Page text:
The shutter speed on Alice Bean’s camera is so fast it captures images of protons moving at nearly the speed of light.
The pixel detector is so precise it sees the footprints of these protons as small as one-tenth the diameter of a single strand of hair.
And the readout chip she and her team developed is so advanced it sifts through millions of snapshots to find only the most significant data.
Bean, professor of physics and astronomy, led a team of KU physicists during a recent upgrade of the Large Hadron Collider, the super collider in Geneva, Switzerland, regarded by scientists as the most complex and powerful machine ever created.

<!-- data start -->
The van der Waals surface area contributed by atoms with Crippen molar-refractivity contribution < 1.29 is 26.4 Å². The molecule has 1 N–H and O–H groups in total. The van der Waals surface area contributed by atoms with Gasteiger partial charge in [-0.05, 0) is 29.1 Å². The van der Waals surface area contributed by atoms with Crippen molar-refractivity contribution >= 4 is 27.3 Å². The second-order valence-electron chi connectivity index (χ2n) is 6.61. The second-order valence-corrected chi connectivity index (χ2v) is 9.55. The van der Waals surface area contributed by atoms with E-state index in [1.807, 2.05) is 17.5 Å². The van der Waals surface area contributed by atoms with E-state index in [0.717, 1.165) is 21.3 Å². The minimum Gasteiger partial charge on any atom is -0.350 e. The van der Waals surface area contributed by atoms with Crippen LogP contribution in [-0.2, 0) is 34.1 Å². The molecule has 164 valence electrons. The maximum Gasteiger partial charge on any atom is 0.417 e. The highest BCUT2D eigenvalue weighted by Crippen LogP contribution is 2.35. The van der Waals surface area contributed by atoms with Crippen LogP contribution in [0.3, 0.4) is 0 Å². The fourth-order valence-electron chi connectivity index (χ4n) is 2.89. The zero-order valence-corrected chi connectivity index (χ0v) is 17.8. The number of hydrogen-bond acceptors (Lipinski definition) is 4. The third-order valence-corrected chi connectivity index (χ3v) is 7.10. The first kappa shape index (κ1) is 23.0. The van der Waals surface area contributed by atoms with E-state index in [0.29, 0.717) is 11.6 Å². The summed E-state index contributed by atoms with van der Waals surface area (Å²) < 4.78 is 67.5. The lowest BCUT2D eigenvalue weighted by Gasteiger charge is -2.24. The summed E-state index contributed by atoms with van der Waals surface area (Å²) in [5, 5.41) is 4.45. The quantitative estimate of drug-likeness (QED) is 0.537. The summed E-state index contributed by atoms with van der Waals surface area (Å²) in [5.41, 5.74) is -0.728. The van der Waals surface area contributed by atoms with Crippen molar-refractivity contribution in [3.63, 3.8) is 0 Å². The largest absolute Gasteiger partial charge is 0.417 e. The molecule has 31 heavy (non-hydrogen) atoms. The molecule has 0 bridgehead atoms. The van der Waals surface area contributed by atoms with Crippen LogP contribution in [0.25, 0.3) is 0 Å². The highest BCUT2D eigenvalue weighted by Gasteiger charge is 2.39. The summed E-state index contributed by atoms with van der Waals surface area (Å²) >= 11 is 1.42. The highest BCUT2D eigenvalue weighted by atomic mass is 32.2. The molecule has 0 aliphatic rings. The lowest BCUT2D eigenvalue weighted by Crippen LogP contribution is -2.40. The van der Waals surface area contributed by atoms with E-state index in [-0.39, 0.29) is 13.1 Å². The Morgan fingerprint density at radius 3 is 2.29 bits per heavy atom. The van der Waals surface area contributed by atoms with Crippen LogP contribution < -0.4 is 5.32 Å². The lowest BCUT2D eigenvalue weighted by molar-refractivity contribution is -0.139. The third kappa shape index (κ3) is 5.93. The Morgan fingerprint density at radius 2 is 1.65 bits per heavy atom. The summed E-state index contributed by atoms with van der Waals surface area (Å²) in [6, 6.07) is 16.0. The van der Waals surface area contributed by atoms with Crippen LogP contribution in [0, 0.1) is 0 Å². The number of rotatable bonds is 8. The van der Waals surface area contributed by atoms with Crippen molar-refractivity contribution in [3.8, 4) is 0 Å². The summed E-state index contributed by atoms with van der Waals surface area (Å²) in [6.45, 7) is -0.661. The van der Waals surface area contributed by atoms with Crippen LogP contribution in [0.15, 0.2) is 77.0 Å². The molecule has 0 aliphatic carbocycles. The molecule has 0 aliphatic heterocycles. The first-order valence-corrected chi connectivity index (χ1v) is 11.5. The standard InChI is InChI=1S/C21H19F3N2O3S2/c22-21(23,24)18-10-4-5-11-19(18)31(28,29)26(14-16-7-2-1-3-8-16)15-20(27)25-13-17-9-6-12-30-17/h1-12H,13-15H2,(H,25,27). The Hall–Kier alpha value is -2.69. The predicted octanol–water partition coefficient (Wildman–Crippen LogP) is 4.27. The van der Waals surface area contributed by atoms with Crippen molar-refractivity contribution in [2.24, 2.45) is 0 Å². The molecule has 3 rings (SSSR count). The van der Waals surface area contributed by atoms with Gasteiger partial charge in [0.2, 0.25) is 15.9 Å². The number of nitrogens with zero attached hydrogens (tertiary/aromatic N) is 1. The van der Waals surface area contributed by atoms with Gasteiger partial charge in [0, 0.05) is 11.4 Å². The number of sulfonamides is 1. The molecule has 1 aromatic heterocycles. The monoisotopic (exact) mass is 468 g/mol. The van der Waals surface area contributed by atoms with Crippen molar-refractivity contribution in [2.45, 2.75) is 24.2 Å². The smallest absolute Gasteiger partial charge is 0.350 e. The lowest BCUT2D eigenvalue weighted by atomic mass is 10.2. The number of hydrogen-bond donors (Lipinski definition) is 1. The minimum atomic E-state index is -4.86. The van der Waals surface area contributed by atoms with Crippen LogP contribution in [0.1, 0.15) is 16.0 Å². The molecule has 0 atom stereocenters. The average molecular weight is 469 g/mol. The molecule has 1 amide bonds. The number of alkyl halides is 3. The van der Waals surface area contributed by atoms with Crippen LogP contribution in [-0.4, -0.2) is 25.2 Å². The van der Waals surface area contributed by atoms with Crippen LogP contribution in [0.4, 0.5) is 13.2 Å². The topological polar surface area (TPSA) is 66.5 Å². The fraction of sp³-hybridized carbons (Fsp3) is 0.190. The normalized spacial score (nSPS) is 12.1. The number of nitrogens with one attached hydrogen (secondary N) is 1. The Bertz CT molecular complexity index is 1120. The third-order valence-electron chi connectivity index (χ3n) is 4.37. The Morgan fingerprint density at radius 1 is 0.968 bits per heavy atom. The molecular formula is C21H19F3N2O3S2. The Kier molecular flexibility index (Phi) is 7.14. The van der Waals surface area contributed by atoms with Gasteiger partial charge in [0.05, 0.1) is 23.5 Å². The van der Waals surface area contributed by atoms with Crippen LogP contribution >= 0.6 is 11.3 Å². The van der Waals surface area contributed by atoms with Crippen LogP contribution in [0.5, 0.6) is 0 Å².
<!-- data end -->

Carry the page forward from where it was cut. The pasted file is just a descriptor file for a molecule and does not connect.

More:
By studying subatomic particle collisions, scientists gain a better understanding of how the physical world works and see the universe in new ways.
Scientists cranked up the collider’s energy level in early 2015, allowing them to smash protons together with record-breaking momentum and create nearly twice the number of particle collisions. They needed a way to capture the avalanche of data.
That’s when Bean’s team went to work.
The equipment Bean’s team created not only handles the collider’s “new normal” — 50 collisions per test run instead of 20 or 30 — but also captures the collisions’ higher energy.
The improved reader then filters the data down to only the most relevant results. Only 100 of the 40 million images captured per second “make it to tape.”
Among those images, Bean says, may be data that one day help verify the Higgs discovery, find new supersymmetric particles, or identify microscopic black holes.